But the depression remains. Some days it's hardly there at all, and I can go about my business, and some days it's very much in full force, and everything grinds to a halt. And, like I said, because of the newer and more agreeable circumstances in which we find ourselves, there's this new twist where I feel churlish and ashamed of the very fact that I'm depressed. If I am the happiest I've ever been - and I am - what business do I have getting down in the dumps? Don't I know there are people with real problems? Maybe I'm not really that happy; maybe I can't ever be happy; maybe the thing I'm feeling right now is all I'll ever be able to feel. 

I know this isn't true, because there are days where I feel like myself. But there is a discomforting permanence to the thing. For most of the last thirty years, it's been there off-and-on, and I'm pretty sure for the next thirty years, it's going to be there off-and-on. There will be days where it's going to crush me, distorting me into something that doesn't much resemble how I like to think of myself, and there will be days when it leaves me alone. Some days are better than others.


  • I first read this post well over 3 years ago. It still strikes me as being a brave and honest explanation that certainly resonates with how I think and feel at times. In those times, I often remember this post. Thank you

    C Curran

  • Thank you, everyone, for the kind and thoughtful comments, which are leaving me feeling quite overwhelmed.

    Tom Russell

  • Hi Tom,

    Thanks for sharing. I too have been followed around by the black dog for most of my life. Your words resonate with my experiences.

    Some things that have helped me. Comparing yourselves to others is unfair on yourself.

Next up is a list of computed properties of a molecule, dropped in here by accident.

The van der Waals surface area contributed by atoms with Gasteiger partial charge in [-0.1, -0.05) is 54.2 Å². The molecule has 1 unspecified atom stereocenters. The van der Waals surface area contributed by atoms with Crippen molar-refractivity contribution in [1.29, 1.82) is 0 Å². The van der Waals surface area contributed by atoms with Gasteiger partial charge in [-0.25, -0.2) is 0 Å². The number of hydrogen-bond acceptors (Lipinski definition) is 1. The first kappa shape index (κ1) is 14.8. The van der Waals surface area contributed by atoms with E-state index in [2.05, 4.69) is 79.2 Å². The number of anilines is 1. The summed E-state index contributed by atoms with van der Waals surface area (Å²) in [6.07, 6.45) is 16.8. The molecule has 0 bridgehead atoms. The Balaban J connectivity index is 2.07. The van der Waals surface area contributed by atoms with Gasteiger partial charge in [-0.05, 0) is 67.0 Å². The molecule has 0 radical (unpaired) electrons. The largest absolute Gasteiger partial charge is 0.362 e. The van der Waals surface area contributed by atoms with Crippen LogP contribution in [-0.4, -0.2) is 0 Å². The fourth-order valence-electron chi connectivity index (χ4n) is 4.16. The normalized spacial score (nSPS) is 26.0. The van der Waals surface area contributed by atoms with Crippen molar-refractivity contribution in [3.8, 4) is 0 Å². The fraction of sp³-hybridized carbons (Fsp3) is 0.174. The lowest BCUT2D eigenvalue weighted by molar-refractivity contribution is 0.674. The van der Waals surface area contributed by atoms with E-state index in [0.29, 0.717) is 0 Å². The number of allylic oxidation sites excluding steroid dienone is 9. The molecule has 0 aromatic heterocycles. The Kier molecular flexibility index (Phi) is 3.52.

“Comparison is the death of joy.”
    ― Mark Twain

    “How much time he gains who does not look to see what his neighbour says or does or thinks, but only at what he does himself, to make it just and holy.”
    ― Marcus Aurelius, Meditations

    Furthermore, even if someone with Type 1 Diabetes managed to work really hard to create some exceptional output they were proud of and is bringing joy to so many people, you wouldn’t expect them to suddenly stop having to take insulin. You have a medical condition that makes you different than those other people and therefore makes comparison useless. You have depression and that comes with the bad but also with some good. When I’m able to peek my heads above it (even if for a little while) I have a true appreciation for life that I wouldn’t have had without it. It also acts as a major source of my drive and passion (even if at times it is debilitating and demotivating).

    I’d also like you to know that your work has tremendous value. When I’m playing your games I am above my depression and anxiety. My mind is clear and sharp. I am engaged, passionate, and happy for just that little while. Being able to have that kind of break is a total lifesaver. Thanks for providing me with that Tom.



  • That sucks man. I hope you are able to work through it. I know when I feel shitty lifting weights or going on walk seems to help me out. Not sure why but I just feel better and worry about shit less.

    Jon Weber

  • Tom, thank you for sharing such a personal aspect of your life. When my wife of 30 years passed away unexpectedly Sept. 2016, my whole world nearly collapsed. But the kindness and thoughts of friends and family made all the difference, plus my gaming hobby (and its associated community) proved to be very cathartic.

    Hollandspiele has suddenly become one of my favorite companies, and I know that there are many more great things to come, so keep up the excellent work!

    Steve Carey